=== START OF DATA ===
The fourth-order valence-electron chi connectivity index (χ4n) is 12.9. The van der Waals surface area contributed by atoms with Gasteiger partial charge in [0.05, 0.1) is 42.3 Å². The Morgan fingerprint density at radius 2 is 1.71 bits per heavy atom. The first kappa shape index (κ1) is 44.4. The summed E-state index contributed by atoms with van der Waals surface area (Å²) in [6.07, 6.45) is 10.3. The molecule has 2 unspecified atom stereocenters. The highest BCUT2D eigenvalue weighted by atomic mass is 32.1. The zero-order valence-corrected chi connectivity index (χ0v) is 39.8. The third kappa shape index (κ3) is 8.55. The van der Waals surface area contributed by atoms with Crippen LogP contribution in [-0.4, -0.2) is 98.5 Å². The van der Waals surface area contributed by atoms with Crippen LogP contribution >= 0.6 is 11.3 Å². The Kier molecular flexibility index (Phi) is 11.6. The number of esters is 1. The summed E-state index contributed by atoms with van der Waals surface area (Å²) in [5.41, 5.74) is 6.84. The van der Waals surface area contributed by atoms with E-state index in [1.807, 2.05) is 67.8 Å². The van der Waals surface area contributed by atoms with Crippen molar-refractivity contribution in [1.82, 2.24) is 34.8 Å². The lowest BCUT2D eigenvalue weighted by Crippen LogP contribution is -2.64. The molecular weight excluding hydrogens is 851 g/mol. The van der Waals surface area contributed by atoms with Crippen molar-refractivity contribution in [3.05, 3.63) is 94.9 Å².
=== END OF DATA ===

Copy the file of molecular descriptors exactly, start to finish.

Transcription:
The fourth-order valence-electron chi connectivity index (χ4n) is 12.9. The van der Waals surface area contributed by atoms with Gasteiger partial charge in [0.05, 0.1) is 42.3 Å². The Morgan fingerprint density at radius 2 is 1.71 bits per heavy atom. The first kappa shape index (κ1) is 44.4. The summed E-state index contributed by atoms with van der Waals surface area (Å²) in [6.07, 6.45) is 10.3. The molecule has 2 unspecified atom stereocenters. The highest BCUT2D eigenvalue weighted by atomic mass is 32.1. The zero-order valence-corrected chi connectivity index (χ0v) is 39.8. The third kappa shape index (κ3) is 8.55. The van der Waals surface area contributed by atoms with Crippen LogP contribution in [-0.4, -0.2) is 98.5 Å². The van der Waals surface area contributed by atoms with Crippen LogP contribution >= 0.6 is 11.3 Å². The Kier molecular flexibility index (Phi) is 11.6. The number of esters is 1. The summed E-state index contributed by atoms with van der Waals surface area (Å²) in [5.41, 5.74) is 6.84. The van der Waals surface area contributed by atoms with E-state index in [1.807, 2.05) is 67.8 Å². The van der Waals surface area contributed by atoms with Crippen molar-refractivity contribution in [1.82, 2.24) is 34.8 Å². The lowest BCUT2D eigenvalue weighted by Crippen LogP contribution is -2.64. The molecular weight excluding hydrogens is 851 g/mol. The van der Waals surface area contributed by atoms with Crippen molar-refractivity contribution in [3.05, 3.63) is 94.9 Å².